Automate backup with rsync over ssh and crond

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rsync over ssh provides an excellent way to automate your backups

Here I show you how a backup of my cvs-repository is daily updated on another machine. You can of course backup any directory this way.

We have two machines, one with the data and one where we want to put the backup of the data on. Below we follow the following aliasses for these machines:

  • <localhost> : the machine that has the data
  • <remotehost> : the machine we want to put the backup on

Replace these with your own machine-names or ip-numbers.

Automate ssh login

Generate key pair

Create a keypair on <localhost>. Login in this machine as the user you want to do the backup:

ssh-keygen -t rsa                                                       
Generating public/private rsa key pair.
Enter file in which to save the key (/home/matto/.ssh/id_rsa): 
Enter passphrase (empty for no passphrase): 
Enter same passphrase again: 
Your identification has been saved in /home/matto/.ssh/id_rsa.
Your public key has been saved in /home/matto/.ssh/

Copy public key to remotehost

cd .ssh
scp <remotehost>:.ssh/<localhost>

Replace these with your own machine-names or ip-numbers. <remotehost> is the name or ip-number of your remotehost you want to login to. So if your localhost is known as gandalf remote host as frodo then the command is:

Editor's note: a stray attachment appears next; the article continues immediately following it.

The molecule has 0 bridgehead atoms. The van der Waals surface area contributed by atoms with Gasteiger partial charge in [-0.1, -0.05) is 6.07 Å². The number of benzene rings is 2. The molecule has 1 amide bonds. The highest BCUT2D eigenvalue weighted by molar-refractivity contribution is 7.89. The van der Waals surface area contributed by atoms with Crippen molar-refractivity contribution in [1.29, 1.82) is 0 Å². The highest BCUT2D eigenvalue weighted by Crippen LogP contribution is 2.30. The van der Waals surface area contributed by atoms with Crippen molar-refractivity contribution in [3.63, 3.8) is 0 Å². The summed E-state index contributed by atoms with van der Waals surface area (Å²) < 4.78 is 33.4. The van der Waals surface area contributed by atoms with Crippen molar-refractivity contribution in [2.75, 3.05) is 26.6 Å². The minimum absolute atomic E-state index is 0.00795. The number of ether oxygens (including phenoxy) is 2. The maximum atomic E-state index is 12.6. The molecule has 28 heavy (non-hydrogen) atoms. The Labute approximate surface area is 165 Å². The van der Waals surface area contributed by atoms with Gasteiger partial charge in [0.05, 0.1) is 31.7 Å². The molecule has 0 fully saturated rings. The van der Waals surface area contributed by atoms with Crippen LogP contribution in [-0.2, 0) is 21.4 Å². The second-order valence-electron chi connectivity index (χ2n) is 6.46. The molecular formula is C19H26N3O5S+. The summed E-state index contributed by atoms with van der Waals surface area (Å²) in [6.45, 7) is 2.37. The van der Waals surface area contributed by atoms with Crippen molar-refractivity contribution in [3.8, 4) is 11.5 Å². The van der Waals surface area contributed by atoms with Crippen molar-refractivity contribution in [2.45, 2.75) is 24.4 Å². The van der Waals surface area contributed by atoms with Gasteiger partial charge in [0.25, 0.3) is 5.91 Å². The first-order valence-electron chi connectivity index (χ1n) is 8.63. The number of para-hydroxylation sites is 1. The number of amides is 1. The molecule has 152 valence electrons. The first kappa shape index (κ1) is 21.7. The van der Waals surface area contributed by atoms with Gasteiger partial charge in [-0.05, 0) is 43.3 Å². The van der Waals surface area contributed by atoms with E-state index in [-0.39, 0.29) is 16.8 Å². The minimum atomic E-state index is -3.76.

scp gandalf:.ssh/

Import the public key in the autorized_keys file

Login to <remotehost>

cd .ssh
cat <localhost> >> authorized_keys

Test connection

After this you should be able to make a ssh connecton from <localhost> to <remotehost> without being required to give a password.

By renaming to <localhost> it is easier to manage multiple keys.

Backup the data with rsync

First we try a rsync run. If everything goes well, we will scedule and perform updates with the help of crond in the next step.

/usr/bin/rsync -avz -e ssh /var/cvsroot/ <remotehost>:/var/backup/cvsroot/
This command copies the content of /var/cvsroot/ to the directory /var/backup/cvsroot/ on <remotehost>. You can of course use different paths. Take care of the usage of the trailing /, rsync is picky about this.

Create a crontab entry

Use crond to automate the backup process for you.

Edit the contrab file with the command crontab -e. Add a line:

8 3 * * *  /usr/bin/rsync -avz -e ssh /var/cvsroot/ <remotehost>:/var/backup/cvsroot/
At 8 minutes past 3 crond will perform the rsync process for you.

Tune the rsync command to your needs

When a file on <localhost> is removed (deleted) it will not automaticly be deleted on <remotehost>. This behaviour of rsync depends on the command you have given.

If you want deleted files also to be deleted on your rsynced backup, then add the switch "--delete" to the rsync command.

/usr/bin/rsync -avz --delete -e ssh <source> <remotehost>:<destiny>